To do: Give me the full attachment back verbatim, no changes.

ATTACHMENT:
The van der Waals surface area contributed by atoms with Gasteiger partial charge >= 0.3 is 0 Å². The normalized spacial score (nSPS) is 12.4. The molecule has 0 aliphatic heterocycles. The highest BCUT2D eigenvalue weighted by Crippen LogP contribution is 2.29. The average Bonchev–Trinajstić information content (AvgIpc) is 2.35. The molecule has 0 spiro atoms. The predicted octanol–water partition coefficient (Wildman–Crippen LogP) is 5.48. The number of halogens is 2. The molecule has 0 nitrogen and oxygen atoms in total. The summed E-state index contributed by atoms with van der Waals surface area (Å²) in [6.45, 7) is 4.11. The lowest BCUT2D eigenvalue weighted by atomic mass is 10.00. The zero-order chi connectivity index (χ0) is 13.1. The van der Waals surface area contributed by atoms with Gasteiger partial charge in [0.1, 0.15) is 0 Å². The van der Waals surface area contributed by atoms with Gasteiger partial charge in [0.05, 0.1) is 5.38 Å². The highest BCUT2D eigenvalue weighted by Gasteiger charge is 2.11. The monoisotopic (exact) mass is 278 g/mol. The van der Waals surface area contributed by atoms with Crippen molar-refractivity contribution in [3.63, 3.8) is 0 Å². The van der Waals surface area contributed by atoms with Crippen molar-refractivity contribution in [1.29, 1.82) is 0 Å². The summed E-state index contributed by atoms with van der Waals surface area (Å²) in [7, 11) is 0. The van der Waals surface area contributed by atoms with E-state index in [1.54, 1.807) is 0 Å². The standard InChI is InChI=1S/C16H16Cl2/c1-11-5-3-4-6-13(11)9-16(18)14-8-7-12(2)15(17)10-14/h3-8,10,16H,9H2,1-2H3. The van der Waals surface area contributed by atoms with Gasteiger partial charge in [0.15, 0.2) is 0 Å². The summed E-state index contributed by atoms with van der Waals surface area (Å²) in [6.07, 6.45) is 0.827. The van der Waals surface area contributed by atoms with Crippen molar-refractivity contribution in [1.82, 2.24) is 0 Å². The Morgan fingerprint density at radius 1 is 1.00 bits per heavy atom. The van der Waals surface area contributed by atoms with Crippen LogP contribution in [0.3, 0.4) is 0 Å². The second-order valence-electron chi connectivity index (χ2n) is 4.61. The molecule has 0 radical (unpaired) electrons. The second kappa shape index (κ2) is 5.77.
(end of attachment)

The van der Waals surface area contributed by atoms with Gasteiger partial charge >= 0.3 is 0 Å². The normalized spacial score (nSPS) is 12.4. The molecule has 0 aliphatic heterocycles. The highest BCUT2D eigenvalue weighted by Crippen LogP contribution is 2.29. The average Bonchev–Trinajstić information content (AvgIpc) is 2.35. The molecule has 0 spiro atoms. The predicted octanol–water partition coefficient (Wildman–Crippen LogP) is 5.48. The number of halogens is 2. The molecule has 0 nitrogen and oxygen atoms in total. The summed E-state index contributed by atoms with van der Waals surface area (Å²) in [6.45, 7) is 4.11. The lowest BCUT2D eigenvalue weighted by atomic mass is 10.00. The zero-order chi connectivity index (χ0) is 13.1. The van der Waals surface area contributed by atoms with Gasteiger partial charge in [0.1, 0.15) is 0 Å². The van der Waals surface area contributed by atoms with Gasteiger partial charge in [0.05, 0.1) is 5.38 Å². The highest BCUT2D eigenvalue weighted by Gasteiger charge is 2.11. The monoisotopic (exact) mass is 278 g/mol. The van der Waals surface area contributed by atoms with Crippen molar-refractivity contribution in [3.63, 3.8) is 0 Å². The van der Waals surface area contributed by atoms with Crippen molar-refractivity contribution in [1.29, 1.82) is 0 Å². The summed E-state index contributed by atoms with van der Waals surface area (Å²) in [7, 11) is 0. The van der Waals surface area contributed by atoms with E-state index in [1.54, 1.807) is 0 Å². The standard InChI is InChI=1S/C16H16Cl2/c1-11-5-3-4-6-13(11)9-16(18)14-8-7-12(2)15(17)10-14/h3-8,10,16H,9H2,1-2H3. The van der Waals surface area contributed by atoms with Gasteiger partial charge in [0.15, 0.2) is 0 Å². The summed E-state index contributed by atoms with van der Waals surface area (Å²) in [6.07, 6.45) is 0.827. The van der Waals surface area contributed by atoms with Crippen molar-refractivity contribution in [1.82, 2.24) is 0 Å². The Morgan fingerprint density at radius 1 is 1.00 bits per heavy atom. The van der Waals surface area contributed by atoms with Crippen LogP contribution in [0.3, 0.4) is 0 Å². The second-order valence-electron chi connectivity index (χ2n) is 4.61. The molecule has 0 radical (unpaired) electrons. The second kappa shape index (κ2) is 5.77.